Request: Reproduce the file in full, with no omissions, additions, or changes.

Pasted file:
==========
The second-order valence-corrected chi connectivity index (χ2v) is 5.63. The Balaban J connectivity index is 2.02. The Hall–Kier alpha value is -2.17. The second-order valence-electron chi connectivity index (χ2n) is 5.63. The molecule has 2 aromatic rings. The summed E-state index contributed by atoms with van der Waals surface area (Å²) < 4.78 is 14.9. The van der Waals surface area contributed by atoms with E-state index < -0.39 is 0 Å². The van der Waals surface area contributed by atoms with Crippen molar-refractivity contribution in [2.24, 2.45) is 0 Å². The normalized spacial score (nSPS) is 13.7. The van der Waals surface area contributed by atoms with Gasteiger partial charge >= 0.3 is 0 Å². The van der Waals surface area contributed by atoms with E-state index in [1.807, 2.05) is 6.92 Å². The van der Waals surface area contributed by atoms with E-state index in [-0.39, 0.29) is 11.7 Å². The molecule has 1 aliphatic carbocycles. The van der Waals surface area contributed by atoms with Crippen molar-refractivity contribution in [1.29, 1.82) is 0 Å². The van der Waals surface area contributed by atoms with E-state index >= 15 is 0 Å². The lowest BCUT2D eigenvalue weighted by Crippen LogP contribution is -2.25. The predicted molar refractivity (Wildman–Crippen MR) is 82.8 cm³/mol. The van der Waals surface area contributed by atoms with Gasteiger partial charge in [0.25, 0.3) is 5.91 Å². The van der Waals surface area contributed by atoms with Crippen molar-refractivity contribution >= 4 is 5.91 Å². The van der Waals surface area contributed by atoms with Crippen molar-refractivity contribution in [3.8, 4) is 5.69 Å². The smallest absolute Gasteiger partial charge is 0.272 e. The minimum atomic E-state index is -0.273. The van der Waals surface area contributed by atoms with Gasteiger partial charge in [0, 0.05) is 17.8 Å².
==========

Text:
The second-order valence-corrected chi connectivity index (χ2v) is 5.63. The Balaban J connectivity index is 2.02. The Hall–Kier alpha value is -2.17. The second-order valence-electron chi connectivity index (χ2n) is 5.63. The molecule has 2 aromatic rings. The summed E-state index contributed by atoms with van der Waals surface area (Å²) < 4.78 is 14.9. The van der Waals surface area contributed by atoms with E-state index < -0.39 is 0 Å². The van der Waals surface area contributed by atoms with Crippen molar-refractivity contribution in [2.24, 2.45) is 0 Å². The normalized spacial score (nSPS) is 13.7. The van der Waals surface area contributed by atoms with Gasteiger partial charge >= 0.3 is 0 Å². The van der Waals surface area contributed by atoms with E-state index in [1.807, 2.05) is 6.92 Å². The van der Waals surface area contributed by atoms with E-state index in [-0.39, 0.29) is 11.7 Å². The molecule has 1 aliphatic carbocycles. The van der Waals surface area contributed by atoms with Crippen molar-refractivity contribution in [1.29, 1.82) is 0 Å². The van der Waals surface area contributed by atoms with E-state index >= 15 is 0 Å². The lowest BCUT2D eigenvalue weighted by Crippen LogP contribution is -2.25. The predicted molar refractivity (Wildman–Crippen MR) is 82.8 cm³/mol. The van der Waals surface area contributed by atoms with Gasteiger partial charge in [0.25, 0.3) is 5.91 Å². The van der Waals surface area contributed by atoms with Crippen molar-refractivity contribution >= 4 is 5.91 Å². The van der Waals surface area contributed by atoms with Crippen molar-refractivity contribution in [3.8, 4) is 5.69 Å². The smallest absolute Gasteiger partial charge is 0.272 e. The minimum atomic E-state index is -0.273. The van der Waals surface area contributed by atoms with Gasteiger partial charge in [0, 0.05) is 17.8 Å².